Forum for Science, Industry and Business

Sponsored by:     3M 
Search our Site:

 

Missing Link to Cloud Formation Found

12.08.2009
New chemical research shows how cloud seedlings form over forested areas.

The discovery of an unknown hitherto chemical compound in the atmosphere may help to explain how and when clouds are formed. The discovery of the so called dihydroxyepoxides (an aerosol-precursor), is reported in this week's issue of Science by a team comprising of researchers from the California Institute of Technology (Caltech) and the University of Copenhagen (UoC).

Professor Henrik Kjærgaard from the Department of Chemistry at the UoC calls the new compounds a missing link in the formation of clouds.

- "We know that aerosols are important in the formation of clouds but, we didn't know much about how the aerosols themselves were formed. This new compound may be just what we were looking for," says the professor who has recently moved from University of Otago, New Zealand to fill his new appointment in Copenhagen. The new compound was originally found when a team of researchers from Caltech mounted a measuring device known as a Chemical Ionization Mass Spectrometer (CIMS) on an aeroplane, and flew it over the oaken forests of Northern America.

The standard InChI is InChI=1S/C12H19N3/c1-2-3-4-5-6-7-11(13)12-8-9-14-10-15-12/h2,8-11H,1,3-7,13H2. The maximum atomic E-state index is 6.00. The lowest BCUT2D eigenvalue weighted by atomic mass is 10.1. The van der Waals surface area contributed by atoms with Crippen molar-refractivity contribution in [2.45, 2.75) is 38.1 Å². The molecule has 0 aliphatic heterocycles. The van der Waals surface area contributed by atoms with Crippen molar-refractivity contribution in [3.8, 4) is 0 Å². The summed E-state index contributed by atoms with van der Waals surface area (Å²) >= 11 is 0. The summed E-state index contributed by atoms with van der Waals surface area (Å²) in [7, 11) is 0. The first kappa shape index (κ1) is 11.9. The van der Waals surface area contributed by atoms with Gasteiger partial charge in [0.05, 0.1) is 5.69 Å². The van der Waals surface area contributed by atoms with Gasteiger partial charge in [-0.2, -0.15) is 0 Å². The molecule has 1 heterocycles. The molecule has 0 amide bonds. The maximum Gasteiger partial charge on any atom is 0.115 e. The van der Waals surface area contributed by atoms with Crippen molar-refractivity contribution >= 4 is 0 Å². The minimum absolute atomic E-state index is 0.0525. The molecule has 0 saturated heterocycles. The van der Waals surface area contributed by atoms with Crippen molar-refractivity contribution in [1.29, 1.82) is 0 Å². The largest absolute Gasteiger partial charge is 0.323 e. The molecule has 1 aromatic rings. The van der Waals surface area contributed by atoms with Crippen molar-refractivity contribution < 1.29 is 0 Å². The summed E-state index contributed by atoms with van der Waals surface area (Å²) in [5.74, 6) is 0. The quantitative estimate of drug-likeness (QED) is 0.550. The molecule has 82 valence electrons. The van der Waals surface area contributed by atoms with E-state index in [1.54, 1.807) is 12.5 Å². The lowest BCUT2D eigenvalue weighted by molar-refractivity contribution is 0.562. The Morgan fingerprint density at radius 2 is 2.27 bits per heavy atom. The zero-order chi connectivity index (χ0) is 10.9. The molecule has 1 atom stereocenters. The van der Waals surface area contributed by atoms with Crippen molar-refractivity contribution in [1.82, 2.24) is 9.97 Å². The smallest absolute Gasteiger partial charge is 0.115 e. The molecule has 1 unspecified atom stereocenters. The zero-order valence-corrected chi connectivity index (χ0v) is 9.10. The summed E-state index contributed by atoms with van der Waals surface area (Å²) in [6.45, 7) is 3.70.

Maple Clouds
Next to methane, deciduous plants and trees such as oak and maple, are known to be the largest source of hydrocarbons in the atmosphere; an important factor in climate-change. As a result, the researchers went into the lab to calculate what occurs to the tree-released hydrocarbon known as isoprene, when it meets other compounds in the atmosphere. Based on previous research, isoprene was expected to break down into smaller molecules. But previous research was done with air found over cities, where levels of the combustion by-product NOx are very high. And the chemicals formed when isoprene interacts with NOx do not easily form aerosols. However, when subjected to air as found over pristine stretches of forest, the fate of the tree-released hydrocarbons turned out to be a very different one. Without the NOx to skew the process, isoprene unexpectedly degraded into the new compound: dihydroxyepoxide. This new compound appears to be extremely reactive and likely to form aerosols.
Clouds: Central to Climate Studies